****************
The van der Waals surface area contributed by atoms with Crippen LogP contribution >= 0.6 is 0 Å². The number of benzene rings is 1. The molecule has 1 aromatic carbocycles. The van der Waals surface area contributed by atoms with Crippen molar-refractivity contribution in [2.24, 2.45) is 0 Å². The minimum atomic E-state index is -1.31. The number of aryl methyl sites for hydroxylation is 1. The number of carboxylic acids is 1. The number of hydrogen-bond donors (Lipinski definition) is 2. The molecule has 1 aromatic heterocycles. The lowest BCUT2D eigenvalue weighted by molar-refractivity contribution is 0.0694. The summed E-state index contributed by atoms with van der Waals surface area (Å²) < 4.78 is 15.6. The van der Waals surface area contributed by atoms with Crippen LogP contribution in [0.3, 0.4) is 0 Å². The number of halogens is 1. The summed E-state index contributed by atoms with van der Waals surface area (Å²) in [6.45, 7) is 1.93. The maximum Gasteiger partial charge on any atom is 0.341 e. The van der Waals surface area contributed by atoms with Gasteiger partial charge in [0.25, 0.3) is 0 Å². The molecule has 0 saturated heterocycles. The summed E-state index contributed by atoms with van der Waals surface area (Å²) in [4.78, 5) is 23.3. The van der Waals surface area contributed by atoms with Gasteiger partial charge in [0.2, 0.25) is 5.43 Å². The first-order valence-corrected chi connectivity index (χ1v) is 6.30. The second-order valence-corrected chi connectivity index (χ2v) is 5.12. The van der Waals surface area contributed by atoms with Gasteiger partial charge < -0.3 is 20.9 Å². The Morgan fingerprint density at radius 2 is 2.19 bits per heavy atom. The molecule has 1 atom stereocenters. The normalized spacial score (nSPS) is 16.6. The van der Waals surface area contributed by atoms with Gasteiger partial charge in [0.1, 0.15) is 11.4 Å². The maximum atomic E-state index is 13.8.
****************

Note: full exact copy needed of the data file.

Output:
The van der Waals surface area contributed by atoms with Crippen LogP contribution >= 0.6 is 0 Å². The number of benzene rings is 1. The molecule has 1 aromatic carbocycles. The van der Waals surface area contributed by atoms with Crippen molar-refractivity contribution in [2.24, 2.45) is 0 Å². The minimum atomic E-state index is -1.31. The number of aryl methyl sites for hydroxylation is 1. The number of carboxylic acids is 1. The number of hydrogen-bond donors (Lipinski definition) is 2. The molecule has 1 aromatic heterocycles. The lowest BCUT2D eigenvalue weighted by molar-refractivity contribution is 0.0694. The summed E-state index contributed by atoms with van der Waals surface area (Å²) < 4.78 is 15.6. The van der Waals surface area contributed by atoms with Crippen LogP contribution in [0.3, 0.4) is 0 Å². The number of halogens is 1. The summed E-state index contributed by atoms with van der Waals surface area (Å²) in [6.45, 7) is 1.93. The maximum Gasteiger partial charge on any atom is 0.341 e. The van der Waals surface area contributed by atoms with Gasteiger partial charge in [0.25, 0.3) is 0 Å². The molecule has 0 saturated heterocycles. The summed E-state index contributed by atoms with van der Waals surface area (Å²) in [4.78, 5) is 23.3. The van der Waals surface area contributed by atoms with Gasteiger partial charge in [0.2, 0.25) is 5.43 Å². The first-order valence-corrected chi connectivity index (χ1v) is 6.30. The second-order valence-corrected chi connectivity index (χ2v) is 5.12. The van der Waals surface area contributed by atoms with Gasteiger partial charge < -0.3 is 20.9 Å². The Morgan fingerprint density at radius 2 is 2.19 bits per heavy atom. The molecule has 1 atom stereocenters. The normalized spacial score (nSPS) is 16.6. The van der Waals surface area contributed by atoms with Gasteiger partial charge in [0.1, 0.15) is 11.4 Å². The maximum atomic E-state index is 13.8.